Treating Worn Down Teeth

Healthy teeth are covered by a thick layer of enamel, root cementum and gums. However, with the passage of time, a situation may arise where the gums begin to recede and the necks of the teeth begin to be exposed. As a result, the teeth are more sensitive to external stimuli.

Though your teeth can be worn down by poor dental hygiene and the bacteria in your mouth, the destruction of your teeth can occur without the influence of these microbes. Normal wear and tear due to aging and life happens regardless of your lifestyle and hygiene habits, but excessive wear and tear that does not correspond to your age is worth mentioning because it affects about a third of the population and many sufferers do not notice it at all in the beginning. Later, the problem manifests itself, for example, in increased sensitivity of the teeth, in extreme cases, when the defect reaches the dental pulp, even in the loss of the vitality of the teeth. Normal physiological wear in older teeth manifests itself, for example, in the misalignment of the biting surfaces on the teeth. Excessive wear of younger teeth can be caused by the innate lower quality of dental tissue, which we cannot influence, but also by external factors that can be influenced. There are two types of wear on teeth: abrasion and erosion. Erosion is chemical wear on our teeth from either the acids in our diet, or stomach acid. Abrasion is wear from a foreign element against a tooth- things such as toothbrushes.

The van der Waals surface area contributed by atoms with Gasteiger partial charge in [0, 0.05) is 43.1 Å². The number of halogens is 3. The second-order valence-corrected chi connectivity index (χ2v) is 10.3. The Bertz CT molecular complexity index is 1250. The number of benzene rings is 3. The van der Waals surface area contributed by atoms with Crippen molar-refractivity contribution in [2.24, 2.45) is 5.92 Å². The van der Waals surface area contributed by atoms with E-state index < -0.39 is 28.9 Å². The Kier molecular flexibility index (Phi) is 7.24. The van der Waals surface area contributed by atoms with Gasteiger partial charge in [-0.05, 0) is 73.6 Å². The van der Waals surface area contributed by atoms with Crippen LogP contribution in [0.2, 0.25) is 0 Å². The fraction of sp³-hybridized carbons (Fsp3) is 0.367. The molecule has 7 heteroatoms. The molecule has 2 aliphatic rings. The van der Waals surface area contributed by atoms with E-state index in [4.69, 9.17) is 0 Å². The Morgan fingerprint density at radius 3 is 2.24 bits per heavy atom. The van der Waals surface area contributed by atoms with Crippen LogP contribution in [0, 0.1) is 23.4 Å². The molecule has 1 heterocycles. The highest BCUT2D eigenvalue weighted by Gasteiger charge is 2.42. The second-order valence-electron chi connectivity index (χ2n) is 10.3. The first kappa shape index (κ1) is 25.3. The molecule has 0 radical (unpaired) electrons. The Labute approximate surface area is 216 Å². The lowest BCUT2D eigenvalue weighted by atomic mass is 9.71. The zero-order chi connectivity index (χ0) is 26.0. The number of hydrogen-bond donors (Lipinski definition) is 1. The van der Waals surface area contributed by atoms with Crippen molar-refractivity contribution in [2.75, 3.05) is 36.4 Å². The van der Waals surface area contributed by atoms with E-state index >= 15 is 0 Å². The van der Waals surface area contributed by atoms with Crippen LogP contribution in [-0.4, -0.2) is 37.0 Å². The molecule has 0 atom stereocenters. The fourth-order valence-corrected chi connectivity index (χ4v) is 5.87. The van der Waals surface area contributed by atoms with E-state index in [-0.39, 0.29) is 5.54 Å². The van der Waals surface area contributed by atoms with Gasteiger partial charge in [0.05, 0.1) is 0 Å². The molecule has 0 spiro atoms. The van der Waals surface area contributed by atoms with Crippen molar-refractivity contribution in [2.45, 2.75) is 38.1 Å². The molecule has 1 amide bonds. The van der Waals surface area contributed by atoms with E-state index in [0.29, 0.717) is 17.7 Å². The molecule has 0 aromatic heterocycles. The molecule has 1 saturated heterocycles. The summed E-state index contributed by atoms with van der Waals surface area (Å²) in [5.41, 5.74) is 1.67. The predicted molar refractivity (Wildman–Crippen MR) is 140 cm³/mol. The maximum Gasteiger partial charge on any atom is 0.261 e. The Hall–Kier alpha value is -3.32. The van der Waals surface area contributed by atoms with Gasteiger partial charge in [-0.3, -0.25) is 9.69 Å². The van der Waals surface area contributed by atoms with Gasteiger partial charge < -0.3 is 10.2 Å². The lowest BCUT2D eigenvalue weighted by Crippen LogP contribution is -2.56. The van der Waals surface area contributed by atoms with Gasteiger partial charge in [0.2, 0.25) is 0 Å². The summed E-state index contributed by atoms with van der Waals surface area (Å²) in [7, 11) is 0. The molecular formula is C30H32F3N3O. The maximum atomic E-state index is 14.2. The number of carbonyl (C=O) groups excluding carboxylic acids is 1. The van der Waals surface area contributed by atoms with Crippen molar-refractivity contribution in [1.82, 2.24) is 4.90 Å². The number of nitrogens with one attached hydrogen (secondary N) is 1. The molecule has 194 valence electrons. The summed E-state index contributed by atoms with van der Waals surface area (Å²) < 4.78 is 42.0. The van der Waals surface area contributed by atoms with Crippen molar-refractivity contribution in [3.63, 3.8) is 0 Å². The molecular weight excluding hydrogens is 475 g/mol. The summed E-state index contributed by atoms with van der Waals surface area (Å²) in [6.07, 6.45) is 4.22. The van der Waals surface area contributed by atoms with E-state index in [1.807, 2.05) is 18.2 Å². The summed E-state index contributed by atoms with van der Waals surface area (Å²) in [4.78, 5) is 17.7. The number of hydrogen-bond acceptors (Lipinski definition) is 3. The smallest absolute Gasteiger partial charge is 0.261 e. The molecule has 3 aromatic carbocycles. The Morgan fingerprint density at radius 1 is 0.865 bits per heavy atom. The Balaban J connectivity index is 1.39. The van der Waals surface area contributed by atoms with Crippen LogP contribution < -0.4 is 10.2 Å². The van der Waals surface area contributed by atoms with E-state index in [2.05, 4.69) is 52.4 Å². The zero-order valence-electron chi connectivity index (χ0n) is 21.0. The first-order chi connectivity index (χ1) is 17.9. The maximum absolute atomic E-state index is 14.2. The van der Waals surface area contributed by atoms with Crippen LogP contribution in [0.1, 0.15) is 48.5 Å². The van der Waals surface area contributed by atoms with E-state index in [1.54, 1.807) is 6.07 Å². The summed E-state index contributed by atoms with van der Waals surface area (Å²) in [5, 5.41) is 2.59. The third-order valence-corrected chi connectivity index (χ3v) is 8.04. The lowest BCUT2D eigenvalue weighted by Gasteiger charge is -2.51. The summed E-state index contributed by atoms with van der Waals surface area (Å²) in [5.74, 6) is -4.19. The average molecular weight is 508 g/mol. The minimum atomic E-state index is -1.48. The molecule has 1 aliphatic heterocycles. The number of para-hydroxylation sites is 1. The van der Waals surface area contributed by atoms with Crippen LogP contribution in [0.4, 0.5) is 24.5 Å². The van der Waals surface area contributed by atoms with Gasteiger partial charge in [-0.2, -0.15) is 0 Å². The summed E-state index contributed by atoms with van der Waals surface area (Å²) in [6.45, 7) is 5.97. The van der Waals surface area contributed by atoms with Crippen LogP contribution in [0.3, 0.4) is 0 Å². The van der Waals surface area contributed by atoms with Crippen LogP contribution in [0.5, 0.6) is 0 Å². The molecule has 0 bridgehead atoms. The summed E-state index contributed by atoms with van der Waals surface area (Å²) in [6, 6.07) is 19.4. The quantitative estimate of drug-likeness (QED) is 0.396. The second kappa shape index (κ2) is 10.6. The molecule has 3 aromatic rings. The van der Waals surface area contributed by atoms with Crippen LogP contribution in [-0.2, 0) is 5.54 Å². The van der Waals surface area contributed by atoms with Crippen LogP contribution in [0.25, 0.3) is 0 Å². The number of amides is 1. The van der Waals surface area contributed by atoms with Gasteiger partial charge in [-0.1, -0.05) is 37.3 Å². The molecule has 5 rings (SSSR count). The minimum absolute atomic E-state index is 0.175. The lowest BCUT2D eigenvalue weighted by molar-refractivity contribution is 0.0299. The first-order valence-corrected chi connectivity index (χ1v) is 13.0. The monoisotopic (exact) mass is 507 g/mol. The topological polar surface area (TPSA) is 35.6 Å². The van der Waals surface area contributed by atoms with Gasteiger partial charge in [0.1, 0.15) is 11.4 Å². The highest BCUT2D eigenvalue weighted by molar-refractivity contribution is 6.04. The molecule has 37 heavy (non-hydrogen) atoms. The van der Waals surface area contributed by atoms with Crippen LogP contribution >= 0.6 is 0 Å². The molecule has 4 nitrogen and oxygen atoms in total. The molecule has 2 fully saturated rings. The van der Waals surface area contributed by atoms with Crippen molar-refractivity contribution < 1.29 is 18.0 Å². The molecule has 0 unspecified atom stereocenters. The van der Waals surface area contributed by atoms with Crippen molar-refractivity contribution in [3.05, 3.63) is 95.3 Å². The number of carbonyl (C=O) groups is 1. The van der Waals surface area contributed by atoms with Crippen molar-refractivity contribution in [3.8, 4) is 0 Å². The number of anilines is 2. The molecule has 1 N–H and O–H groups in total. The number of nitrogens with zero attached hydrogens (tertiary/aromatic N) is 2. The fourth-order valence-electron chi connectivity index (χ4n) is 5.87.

Untreated tooth wear and decay will later manifest itself as pain and can lead to inflammation in the dental pulp. If the tooth is sensitive to the touch after filling or under the crown, it may be a symptom of nerve death when the nerve needs to be pulled out. In some cases, inflammation of the dental pulp - pulpitis - occurs as a result of a bacterial infection. The inflammation is initially manifested only by sensitivity to cold or warm stimuli, later by pain when tapping the tooth.

Treatment of tooth wear

Proper dental care plays a key role in treating tooth wear. There is no way to reverse tooth wear, and It is not easy to restore and ensure the long-term function and aesthetics of teeth affected by excessive wear. Because of this, it is important to practice preventative care first and foremost. It is recommended to use pastes with fluoride, which promotes enamel strength. The use of whitening pastes, which can contribute to excessive enamel weakening, should be avoided. The way you brush your teeth is also important.

It is also important to choose a toothbrush with soft bristles, to avoid the mechanical breakdown of tooth enamel. If your teeth have become too worn down, your dentist might recommend ceramic veneers to replace lost enamel. Additionally, ceramic crowns and overlays can help restore the aesthetics and functions of worn-down teeth. Your dentist will also want to understand the root cause of the tooth wear, and if it is determined that it is due to the way you bite or chew, they can recommend corrective actions against these habits.

Veneers and Worn-Down Teeth